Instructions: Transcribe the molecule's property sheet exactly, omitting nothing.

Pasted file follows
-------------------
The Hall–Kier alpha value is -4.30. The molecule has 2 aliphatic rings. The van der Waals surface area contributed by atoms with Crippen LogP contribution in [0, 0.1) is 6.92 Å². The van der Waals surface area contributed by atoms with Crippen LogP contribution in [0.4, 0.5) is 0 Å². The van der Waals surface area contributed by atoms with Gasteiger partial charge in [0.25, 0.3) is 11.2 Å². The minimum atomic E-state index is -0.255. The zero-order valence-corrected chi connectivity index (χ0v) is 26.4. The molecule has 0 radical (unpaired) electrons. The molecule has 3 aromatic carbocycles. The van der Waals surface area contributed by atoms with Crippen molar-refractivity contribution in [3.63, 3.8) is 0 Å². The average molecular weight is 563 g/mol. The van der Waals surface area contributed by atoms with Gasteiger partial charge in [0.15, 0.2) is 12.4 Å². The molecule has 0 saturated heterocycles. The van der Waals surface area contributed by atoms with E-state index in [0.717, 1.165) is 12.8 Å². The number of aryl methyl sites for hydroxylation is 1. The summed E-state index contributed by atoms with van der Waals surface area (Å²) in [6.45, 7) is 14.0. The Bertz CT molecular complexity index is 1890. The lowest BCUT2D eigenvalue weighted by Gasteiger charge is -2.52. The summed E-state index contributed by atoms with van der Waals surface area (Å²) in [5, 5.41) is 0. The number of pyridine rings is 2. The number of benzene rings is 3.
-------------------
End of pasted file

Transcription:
The Hall–Kier alpha value is -4.30. The molecule has 2 aliphatic rings. The van der Waals surface area contributed by atoms with Crippen LogP contribution in [0, 0.1) is 6.92 Å². The van der Waals surface area contributed by atoms with Crippen LogP contribution in [0.4, 0.5) is 0 Å². The van der Waals surface area contributed by atoms with Gasteiger partial charge in [0.25, 0.3) is 11.2 Å². The minimum atomic E-state index is -0.255. The zero-order valence-corrected chi connectivity index (χ0v) is 26.4. The molecule has 0 radical (unpaired) electrons. The molecule has 3 aromatic carbocycles. The van der Waals surface area contributed by atoms with Crippen molar-refractivity contribution in [3.63, 3.8) is 0 Å². The average molecular weight is 563 g/mol. The van der Waals surface area contributed by atoms with Gasteiger partial charge in [0.15, 0.2) is 12.4 Å². The molecule has 0 saturated heterocycles. The van der Waals surface area contributed by atoms with E-state index in [0.717, 1.165) is 12.8 Å². The number of aryl methyl sites for hydroxylation is 1. The summed E-state index contributed by atoms with van der Waals surface area (Å²) in [6.45, 7) is 14.0. The Bertz CT molecular complexity index is 1890. The lowest BCUT2D eigenvalue weighted by Gasteiger charge is -2.52. The summed E-state index contributed by atoms with van der Waals surface area (Å²) in [5, 5.41) is 0. The number of pyridine rings is 2. The number of benzene rings is 3.